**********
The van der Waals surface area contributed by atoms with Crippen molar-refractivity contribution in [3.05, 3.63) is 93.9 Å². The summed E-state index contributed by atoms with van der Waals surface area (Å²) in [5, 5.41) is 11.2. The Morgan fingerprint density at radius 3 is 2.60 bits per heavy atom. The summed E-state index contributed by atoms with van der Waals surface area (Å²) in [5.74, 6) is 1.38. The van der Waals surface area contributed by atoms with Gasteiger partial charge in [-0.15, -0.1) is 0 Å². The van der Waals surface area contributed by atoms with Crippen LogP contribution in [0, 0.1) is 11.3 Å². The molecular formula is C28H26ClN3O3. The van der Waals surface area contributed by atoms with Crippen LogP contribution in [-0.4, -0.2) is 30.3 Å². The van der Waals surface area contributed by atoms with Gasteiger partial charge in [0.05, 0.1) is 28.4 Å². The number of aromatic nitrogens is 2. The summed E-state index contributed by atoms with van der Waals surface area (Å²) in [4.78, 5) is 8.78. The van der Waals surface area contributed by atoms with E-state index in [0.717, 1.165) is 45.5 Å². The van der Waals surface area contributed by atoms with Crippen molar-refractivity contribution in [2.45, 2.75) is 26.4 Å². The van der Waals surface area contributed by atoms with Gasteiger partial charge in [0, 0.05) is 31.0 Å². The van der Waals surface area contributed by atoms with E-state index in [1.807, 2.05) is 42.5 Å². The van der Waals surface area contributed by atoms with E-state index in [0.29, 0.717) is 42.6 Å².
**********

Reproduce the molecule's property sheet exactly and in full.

The van der Waals surface area contributed by atoms with Crippen molar-refractivity contribution in [3.05, 3.63) is 93.9 Å². The summed E-state index contributed by atoms with van der Waals surface area (Å²) in [5, 5.41) is 11.2. The Morgan fingerprint density at radius 3 is 2.60 bits per heavy atom. The summed E-state index contributed by atoms with van der Waals surface area (Å²) in [5.74, 6) is 1.38. The van der Waals surface area contributed by atoms with Gasteiger partial charge in [-0.15, -0.1) is 0 Å². The van der Waals surface area contributed by atoms with Crippen LogP contribution in [0, 0.1) is 11.3 Å². The molecular formula is C28H26ClN3O3. The van der Waals surface area contributed by atoms with Crippen LogP contribution in [-0.4, -0.2) is 30.3 Å². The van der Waals surface area contributed by atoms with Gasteiger partial charge in [0.05, 0.1) is 28.4 Å². The number of aromatic nitrogens is 2. The summed E-state index contributed by atoms with van der Waals surface area (Å²) in [4.78, 5) is 8.78. The van der Waals surface area contributed by atoms with E-state index in [0.717, 1.165) is 45.5 Å². The van der Waals surface area contributed by atoms with Crippen molar-refractivity contribution in [2.45, 2.75) is 26.4 Å². The van der Waals surface area contributed by atoms with Gasteiger partial charge in [0, 0.05) is 31.0 Å². The van der Waals surface area contributed by atoms with E-state index in [1.807, 2.05) is 42.5 Å². The van der Waals surface area contributed by atoms with E-state index in [0.29, 0.717) is 42.6 Å².